Priorities for Internet Governance

14 October 2009 Author: EIFonline

The Internet Governance Forum (IGF) in Sharm El Sheik in Egypt is around the corner and the European Internet Foundation invited three high level speakers to comment on the state of play of the IGF as well as to provide thoughts about the future of this platform.

Henrik Hansson of the Swedish Presidency; Michael Niebel, Head of Unit "Internet, Network and Information Security" in the European Commission; and Nick Thorne, International Relations Adviser to the President and CEO of ICANN; all three provided their vision on the IGF.

The Swedish Presidency kicked off acknowledging that it would be important to speak with a single European voice at the IGF. The Presidency also mentioned support for the continuation of the IGF in the future as a non-decision making body and an open platform for discussions. Sweden is currently preparing a EU guideline statement for the IGF.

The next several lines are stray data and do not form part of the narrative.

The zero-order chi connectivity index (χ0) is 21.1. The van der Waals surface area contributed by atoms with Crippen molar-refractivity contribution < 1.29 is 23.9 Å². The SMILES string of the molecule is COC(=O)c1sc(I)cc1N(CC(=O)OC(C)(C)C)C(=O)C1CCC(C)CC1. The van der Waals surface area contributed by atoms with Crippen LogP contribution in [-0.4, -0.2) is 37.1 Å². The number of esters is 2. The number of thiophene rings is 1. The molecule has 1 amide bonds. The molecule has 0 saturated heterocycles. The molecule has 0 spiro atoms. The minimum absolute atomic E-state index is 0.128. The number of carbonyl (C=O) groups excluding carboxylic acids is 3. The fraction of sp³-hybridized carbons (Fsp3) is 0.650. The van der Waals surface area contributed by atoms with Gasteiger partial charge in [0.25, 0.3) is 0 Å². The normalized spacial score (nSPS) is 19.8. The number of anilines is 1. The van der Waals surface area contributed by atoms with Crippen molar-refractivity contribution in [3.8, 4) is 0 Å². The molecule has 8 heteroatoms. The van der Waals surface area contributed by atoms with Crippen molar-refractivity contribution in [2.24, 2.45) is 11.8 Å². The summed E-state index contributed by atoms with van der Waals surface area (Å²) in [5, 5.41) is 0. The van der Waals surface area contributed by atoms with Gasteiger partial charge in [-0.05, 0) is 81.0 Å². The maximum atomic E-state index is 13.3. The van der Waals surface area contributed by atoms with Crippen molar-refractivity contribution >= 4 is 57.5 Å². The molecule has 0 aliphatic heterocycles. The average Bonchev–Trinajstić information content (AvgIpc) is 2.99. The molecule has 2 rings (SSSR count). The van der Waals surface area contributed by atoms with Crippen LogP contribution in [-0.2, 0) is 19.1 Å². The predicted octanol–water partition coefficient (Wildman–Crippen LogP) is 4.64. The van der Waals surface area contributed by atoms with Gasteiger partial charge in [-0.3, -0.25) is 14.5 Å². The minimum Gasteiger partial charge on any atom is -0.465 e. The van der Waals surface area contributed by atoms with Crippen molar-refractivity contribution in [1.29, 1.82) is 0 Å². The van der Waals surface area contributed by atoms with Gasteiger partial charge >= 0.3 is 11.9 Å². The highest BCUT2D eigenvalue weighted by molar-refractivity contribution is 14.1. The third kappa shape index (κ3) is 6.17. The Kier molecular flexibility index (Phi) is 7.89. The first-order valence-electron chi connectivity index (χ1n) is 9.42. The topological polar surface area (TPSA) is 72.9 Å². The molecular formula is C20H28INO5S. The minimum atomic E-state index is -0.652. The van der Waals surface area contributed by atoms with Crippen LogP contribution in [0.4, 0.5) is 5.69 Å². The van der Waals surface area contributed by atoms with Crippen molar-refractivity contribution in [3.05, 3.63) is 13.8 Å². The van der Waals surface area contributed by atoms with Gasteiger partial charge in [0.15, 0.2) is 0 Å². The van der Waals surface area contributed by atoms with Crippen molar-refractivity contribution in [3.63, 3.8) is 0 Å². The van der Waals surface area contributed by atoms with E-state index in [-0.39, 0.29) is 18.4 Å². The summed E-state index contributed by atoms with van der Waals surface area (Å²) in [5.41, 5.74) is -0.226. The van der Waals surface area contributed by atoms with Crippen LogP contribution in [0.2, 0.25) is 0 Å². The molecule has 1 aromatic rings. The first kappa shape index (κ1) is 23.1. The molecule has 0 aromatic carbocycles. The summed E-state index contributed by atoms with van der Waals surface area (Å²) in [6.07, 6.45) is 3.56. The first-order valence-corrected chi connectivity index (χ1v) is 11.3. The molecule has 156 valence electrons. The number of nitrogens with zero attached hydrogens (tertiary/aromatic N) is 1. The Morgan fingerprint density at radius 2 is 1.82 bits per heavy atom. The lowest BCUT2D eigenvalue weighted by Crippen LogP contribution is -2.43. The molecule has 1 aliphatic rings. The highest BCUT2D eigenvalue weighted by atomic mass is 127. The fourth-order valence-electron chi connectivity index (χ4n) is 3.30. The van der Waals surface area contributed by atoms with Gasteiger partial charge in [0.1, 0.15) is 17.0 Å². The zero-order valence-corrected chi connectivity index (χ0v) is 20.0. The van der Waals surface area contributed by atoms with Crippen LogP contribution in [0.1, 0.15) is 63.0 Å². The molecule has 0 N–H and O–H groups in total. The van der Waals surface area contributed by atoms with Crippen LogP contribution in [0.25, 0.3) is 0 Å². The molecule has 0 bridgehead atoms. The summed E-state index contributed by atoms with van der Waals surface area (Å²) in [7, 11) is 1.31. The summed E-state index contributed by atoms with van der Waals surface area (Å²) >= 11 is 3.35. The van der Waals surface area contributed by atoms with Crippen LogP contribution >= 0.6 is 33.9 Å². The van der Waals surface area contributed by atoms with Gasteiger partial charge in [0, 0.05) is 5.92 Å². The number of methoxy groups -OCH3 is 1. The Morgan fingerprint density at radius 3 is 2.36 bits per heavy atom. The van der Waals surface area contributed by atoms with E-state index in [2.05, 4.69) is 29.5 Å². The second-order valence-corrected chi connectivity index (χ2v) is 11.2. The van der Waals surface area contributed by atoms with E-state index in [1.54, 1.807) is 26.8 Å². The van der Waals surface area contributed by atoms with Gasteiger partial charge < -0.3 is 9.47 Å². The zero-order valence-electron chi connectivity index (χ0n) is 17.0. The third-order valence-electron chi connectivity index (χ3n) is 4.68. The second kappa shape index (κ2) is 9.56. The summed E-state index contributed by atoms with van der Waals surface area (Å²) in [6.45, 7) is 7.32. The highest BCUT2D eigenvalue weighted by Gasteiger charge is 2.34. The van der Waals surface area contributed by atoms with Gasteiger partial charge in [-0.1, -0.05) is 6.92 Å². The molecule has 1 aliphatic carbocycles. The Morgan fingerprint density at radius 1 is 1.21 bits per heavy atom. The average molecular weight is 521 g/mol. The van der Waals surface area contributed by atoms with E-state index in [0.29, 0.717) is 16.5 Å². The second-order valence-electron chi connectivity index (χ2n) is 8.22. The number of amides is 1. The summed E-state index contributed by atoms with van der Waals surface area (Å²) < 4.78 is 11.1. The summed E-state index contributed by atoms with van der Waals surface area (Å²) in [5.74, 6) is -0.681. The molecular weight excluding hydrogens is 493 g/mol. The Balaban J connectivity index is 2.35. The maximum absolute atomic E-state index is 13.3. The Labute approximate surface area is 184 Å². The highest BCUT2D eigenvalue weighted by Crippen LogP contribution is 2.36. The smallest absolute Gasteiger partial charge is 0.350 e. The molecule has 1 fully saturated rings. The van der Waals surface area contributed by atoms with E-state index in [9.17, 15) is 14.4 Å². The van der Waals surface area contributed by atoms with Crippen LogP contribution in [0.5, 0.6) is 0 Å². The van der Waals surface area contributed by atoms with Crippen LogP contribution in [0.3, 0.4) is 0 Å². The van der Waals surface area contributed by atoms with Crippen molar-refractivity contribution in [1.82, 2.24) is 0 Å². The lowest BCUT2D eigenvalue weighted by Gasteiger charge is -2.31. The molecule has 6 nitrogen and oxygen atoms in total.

Michael Niebel raised the question whether or not the IGF will continue and, if yes, in what form? He put forward that the EU has expressed an interest in continuing the debate as long as the same, multi-stakeholder, non-binding approach is followed. In that way, the EU believes that IGF success can be continued. For many, the IGF is a one-stop shop on Internet issues, where you can learn and exchange ideas and that within that appears to lie its strength.

Nick Thorne from ICANN emphasized that the IGF process is under threat and that it would be in Europe’s interest to maintain the IGF process. He focused on a document named the so-called AOC (Affirmation of Commitments), a document signed between the US government department of Commerce and ICANN that confirms the multi-stakeholder approach. Thorne advocated that the multi-stakeholder element should be extended to stronger participation from national and European Parliamentarians.


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